Monthly Archives: January 2013

Preview: God of War: Ascension Beta Impressions

God of War is a franchise I love dearly. Everything from the action, item collection, puzzle solving and god killing, this is one of my favorite Sony exclusives out there. I was excited when Sony announced God of War: Ascension, despite the fact we already have prequels to the series. While others whined and moaned, I said “Screw it, everything is dead in the present. Let’s just go kill more stuff in the past.” Then they announced Multiplayer.

When they first announced Multiplayer, I mostly just figured it would be tacked on garbage that served to feed those who have a shorter attention span than the Virtual Boy’s lifespan. I still kind of think it is, but part of me thoroughly enjoyed what I played. The system is simple, it borrows the concept of leveling up and obtaining new gear for your character, enhancing his abilities. They start you off by selecting a God to fight for. In the Beta, we were able to choose between the Ares and Zeus. Ares followers are front-line Warriors who are able to take a hit and use fire magic to burn their foes. If you follow Zeus you were offered special Mage abilities and were treated with the element of lightning. Naturally, being myself, I chose Zeus because I always play Mages.

The arenas feature a several capture points, chests that have score, items scattered around to help combatants, traps, multiple levels, and a Titan standing in the distance. This is definitely a different kind of game for multiplayer, it’s very asymmetrical and hazardous. When a team acquires a certain amount of score, the gods intervene and throw down the Spear of Olympus, which is a super powerful weapon you can use on other players… and the Titan. The Spear must be obtained by doing a button mash mini-game, but beware, the enemy team will also be attacking in full force to acquire the spear.

The customization comes down to armor and weapons. In the Beta, we weren’t offered any modifiers for character looks, but the armor and weapons give your character a bit of his own personality. Completing certain challenges or just leveling up will unlock you new helmets, torso armor and leg armor as well as sword and warhammers. Warhammers pack a heavier punch while Swords are quicker to strike. There are multiple sword and warhammers to choose from, all of which offer different modifiers to stats like power, magic, elemental power, and defense.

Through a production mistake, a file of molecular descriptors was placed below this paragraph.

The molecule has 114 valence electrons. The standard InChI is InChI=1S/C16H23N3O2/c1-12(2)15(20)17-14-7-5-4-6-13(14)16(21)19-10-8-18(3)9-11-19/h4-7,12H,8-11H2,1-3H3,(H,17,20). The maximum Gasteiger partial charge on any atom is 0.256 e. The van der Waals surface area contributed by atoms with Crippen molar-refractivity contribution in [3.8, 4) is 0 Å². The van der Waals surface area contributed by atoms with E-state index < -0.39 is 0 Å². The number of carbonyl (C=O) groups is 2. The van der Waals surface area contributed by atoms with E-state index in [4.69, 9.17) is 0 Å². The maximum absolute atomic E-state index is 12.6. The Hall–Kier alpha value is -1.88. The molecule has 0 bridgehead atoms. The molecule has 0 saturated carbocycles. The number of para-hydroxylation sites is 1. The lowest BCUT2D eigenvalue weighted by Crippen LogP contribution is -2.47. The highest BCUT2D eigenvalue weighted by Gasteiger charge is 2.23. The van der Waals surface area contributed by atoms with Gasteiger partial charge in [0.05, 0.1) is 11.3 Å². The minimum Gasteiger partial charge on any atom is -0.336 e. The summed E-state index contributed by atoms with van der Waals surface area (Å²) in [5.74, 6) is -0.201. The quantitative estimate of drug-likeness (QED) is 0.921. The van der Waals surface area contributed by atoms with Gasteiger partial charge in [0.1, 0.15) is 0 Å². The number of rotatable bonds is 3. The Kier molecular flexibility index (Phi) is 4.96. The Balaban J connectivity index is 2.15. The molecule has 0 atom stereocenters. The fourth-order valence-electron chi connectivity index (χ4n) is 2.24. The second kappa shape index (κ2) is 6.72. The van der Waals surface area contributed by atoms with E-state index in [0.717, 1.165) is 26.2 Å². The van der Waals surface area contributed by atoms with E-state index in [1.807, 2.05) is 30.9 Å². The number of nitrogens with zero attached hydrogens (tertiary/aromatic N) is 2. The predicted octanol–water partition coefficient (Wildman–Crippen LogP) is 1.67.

The combat is still good ol’ God of War. It was a lot of fun charging into battle with my team and tearing up the enemies with my sword and lightning spells. I was actually surprised how solid the gameplay was, this really isn’t your run of the mill tacked on multiplayer to drive up sales, they put some heavy time into this and made sure that people enjoyed it. At the same time, this isn’t why you should be buying God of War: Ascension. The multiplayer was cool, but it really wasn’t unoriginal. The only thing about it that was original was the God of War combat system. Everything else has been done before, more often than not, done better.

I’d say my favorite thing about the multiplayer was how asymmetrical, random, and hazardous it is. When a Titan slaps the stage knocking me down, or even when he crushes me while I was trying to capture a scoring location, I really couldn’t help but to think “This game is awesome.” I got quite a few laughs out of silly things and just overall fun gameplay because of the randomness. Some people will hate this, but I think it works quite well for some games, God of War being one of them.

If you’re going to get God of War: Ascension anyway, this multiplayer is a great addition. If you’re looking for the next revolutionary step for multiplayer, look elsewhere, because it doesn’t offer anything new to the table.

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Miniview: Paper Mario: Sticker Star

The Paper Mario series is usually an RPG series with a powerful plot and character development, but Sticker Star dives away from that and into another direction. It is disappointingly different and flawed compared to its predecessors that many fans were hoping Sticker Star would try to replicate. The game gives the simplistic story of Mario going on a quest to obtain the fragments of the Sticker Comet (which Bowser stole) and save Princess Peach (who Bowser stole). The Sticker Comet is a magical, wish-granting Comet that goes over the Mushroom Kingdom once a year. Hmm… seems familiar? That’s because it’s the same basic story of the original Paper Mario.

The Gameplay has stripped nearly all of the role-playing elements that we’ve come to know and love from the Paper Mario series. The puzzles are pretty unique. You have the ability to “Paperize” which turns everything into a flat piece of paper and allows Mario to stick and pull stickers on the field of play, manipulation things like air ducts and doorways, often opening up the path to the next area. The combat is still turn-based, like in the first two installments of the series, but vastly different because Mario doesn’t have access to basic moves unless he has the sticker that represents that move. For example, I have two jump stickers and a hammer sticker. I can only jump two times and use my hammer once until I leave and buy more from the shop in town or peel them off of the floors and walls in the area. It’s more like a strategy game with resource management, but the strategy is so basic it’s almost non-existent.